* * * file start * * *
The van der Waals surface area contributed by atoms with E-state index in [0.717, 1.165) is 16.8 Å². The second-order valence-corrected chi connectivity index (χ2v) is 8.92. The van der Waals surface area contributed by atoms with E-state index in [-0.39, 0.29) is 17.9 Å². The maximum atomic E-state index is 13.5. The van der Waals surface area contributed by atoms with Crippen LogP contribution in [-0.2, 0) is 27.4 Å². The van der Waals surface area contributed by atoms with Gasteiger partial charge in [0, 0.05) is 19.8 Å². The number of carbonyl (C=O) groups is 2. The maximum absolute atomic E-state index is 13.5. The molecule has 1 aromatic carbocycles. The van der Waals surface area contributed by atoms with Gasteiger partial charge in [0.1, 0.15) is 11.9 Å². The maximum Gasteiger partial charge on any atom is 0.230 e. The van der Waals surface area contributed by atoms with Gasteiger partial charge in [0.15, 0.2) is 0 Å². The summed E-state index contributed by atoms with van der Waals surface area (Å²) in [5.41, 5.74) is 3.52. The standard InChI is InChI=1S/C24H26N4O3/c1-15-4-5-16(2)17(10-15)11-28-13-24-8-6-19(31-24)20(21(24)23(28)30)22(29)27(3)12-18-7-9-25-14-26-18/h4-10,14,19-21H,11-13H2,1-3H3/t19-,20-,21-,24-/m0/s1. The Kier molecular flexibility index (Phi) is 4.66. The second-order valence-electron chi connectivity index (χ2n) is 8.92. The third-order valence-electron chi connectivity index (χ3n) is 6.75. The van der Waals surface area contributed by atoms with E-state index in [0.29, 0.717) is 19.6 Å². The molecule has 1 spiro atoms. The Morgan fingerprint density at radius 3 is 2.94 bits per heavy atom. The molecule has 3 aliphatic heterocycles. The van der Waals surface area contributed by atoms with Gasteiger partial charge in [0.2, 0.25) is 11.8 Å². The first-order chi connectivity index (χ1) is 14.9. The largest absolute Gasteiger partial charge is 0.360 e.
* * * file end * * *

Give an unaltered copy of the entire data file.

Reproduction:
The van der Waals surface area contributed by atoms with E-state index in [0.717, 1.165) is 16.8 Å². The second-order valence-corrected chi connectivity index (χ2v) is 8.92. The van der Waals surface area contributed by atoms with E-state index in [-0.39, 0.29) is 17.9 Å². The maximum atomic E-state index is 13.5. The van der Waals surface area contributed by atoms with Crippen LogP contribution in [-0.2, 0) is 27.4 Å². The van der Waals surface area contributed by atoms with Gasteiger partial charge in [0, 0.05) is 19.8 Å². The number of carbonyl (C=O) groups is 2. The maximum absolute atomic E-state index is 13.5. The molecule has 1 aromatic carbocycles. The van der Waals surface area contributed by atoms with Gasteiger partial charge in [0.1, 0.15) is 11.9 Å². The maximum Gasteiger partial charge on any atom is 0.230 e. The van der Waals surface area contributed by atoms with Gasteiger partial charge in [0.15, 0.2) is 0 Å². The summed E-state index contributed by atoms with van der Waals surface area (Å²) in [5.41, 5.74) is 3.52. The standard InChI is InChI=1S/C24H26N4O3/c1-15-4-5-16(2)17(10-15)11-28-13-24-8-6-19(31-24)20(21(24)23(28)30)22(29)27(3)12-18-7-9-25-14-26-18/h4-10,14,19-21H,11-13H2,1-3H3/t19-,20-,21-,24-/m0/s1. The Kier molecular flexibility index (Phi) is 4.66. The second-order valence-electron chi connectivity index (χ2n) is 8.92. The third-order valence-electron chi connectivity index (χ3n) is 6.75. The van der Waals surface area contributed by atoms with E-state index in [0.29, 0.717) is 19.6 Å². The molecule has 1 spiro atoms. The Morgan fingerprint density at radius 3 is 2.94 bits per heavy atom. The molecule has 3 aliphatic heterocycles. The van der Waals surface area contributed by atoms with Gasteiger partial charge in [0.2, 0.25) is 11.8 Å². The first-order chi connectivity index (χ1) is 14.9. The largest absolute Gasteiger partial charge is 0.360 e.